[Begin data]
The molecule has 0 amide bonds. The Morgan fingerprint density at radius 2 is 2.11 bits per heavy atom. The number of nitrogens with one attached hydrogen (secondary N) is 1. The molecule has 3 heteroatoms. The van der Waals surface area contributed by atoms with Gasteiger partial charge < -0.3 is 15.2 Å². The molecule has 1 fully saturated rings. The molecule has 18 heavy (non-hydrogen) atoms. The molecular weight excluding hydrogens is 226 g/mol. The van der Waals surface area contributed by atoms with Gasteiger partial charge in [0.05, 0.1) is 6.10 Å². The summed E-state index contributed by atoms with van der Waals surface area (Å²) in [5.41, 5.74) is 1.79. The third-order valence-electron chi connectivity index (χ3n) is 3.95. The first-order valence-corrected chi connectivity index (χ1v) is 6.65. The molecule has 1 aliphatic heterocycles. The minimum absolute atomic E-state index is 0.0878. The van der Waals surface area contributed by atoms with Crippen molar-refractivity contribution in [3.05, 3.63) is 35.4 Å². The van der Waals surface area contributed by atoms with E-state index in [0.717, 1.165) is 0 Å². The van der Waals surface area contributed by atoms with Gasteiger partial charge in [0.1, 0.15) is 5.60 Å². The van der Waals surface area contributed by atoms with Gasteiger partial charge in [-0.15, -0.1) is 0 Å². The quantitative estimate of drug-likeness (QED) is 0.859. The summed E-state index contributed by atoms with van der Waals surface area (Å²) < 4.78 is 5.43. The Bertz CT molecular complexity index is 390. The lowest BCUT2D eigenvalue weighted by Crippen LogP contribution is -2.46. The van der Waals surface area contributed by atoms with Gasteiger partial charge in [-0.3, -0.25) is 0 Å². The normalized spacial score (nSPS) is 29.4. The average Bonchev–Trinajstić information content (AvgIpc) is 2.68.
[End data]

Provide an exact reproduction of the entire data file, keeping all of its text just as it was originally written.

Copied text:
The molecule has 0 amide bonds. The Morgan fingerprint density at radius 2 is 2.11 bits per heavy atom. The number of nitrogens with one attached hydrogen (secondary N) is 1. The molecule has 3 heteroatoms. The van der Waals surface area contributed by atoms with Gasteiger partial charge < -0.3 is 15.2 Å². The molecule has 1 fully saturated rings. The molecule has 18 heavy (non-hydrogen) atoms. The molecular weight excluding hydrogens is 226 g/mol. The van der Waals surface area contributed by atoms with Gasteiger partial charge in [0.05, 0.1) is 6.10 Å². The summed E-state index contributed by atoms with van der Waals surface area (Å²) in [5.41, 5.74) is 1.79. The third-order valence-electron chi connectivity index (χ3n) is 3.95. The first-order valence-corrected chi connectivity index (χ1v) is 6.65. The molecule has 1 aliphatic heterocycles. The minimum absolute atomic E-state index is 0.0878. The van der Waals surface area contributed by atoms with Crippen molar-refractivity contribution in [3.05, 3.63) is 35.4 Å². The van der Waals surface area contributed by atoms with E-state index in [0.717, 1.165) is 0 Å². The van der Waals surface area contributed by atoms with Gasteiger partial charge in [0.1, 0.15) is 5.60 Å². The van der Waals surface area contributed by atoms with Gasteiger partial charge in [-0.15, -0.1) is 0 Å². The quantitative estimate of drug-likeness (QED) is 0.859. The summed E-state index contributed by atoms with van der Waals surface area (Å²) < 4.78 is 5.43. The Bertz CT molecular complexity index is 390. The lowest BCUT2D eigenvalue weighted by Crippen LogP contribution is -2.46. The van der Waals surface area contributed by atoms with Gasteiger partial charge in [-0.3, -0.25) is 0 Å². The normalized spacial score (nSPS) is 29.4. The average Bonchev–Trinajstić information content (AvgIpc) is 2.68.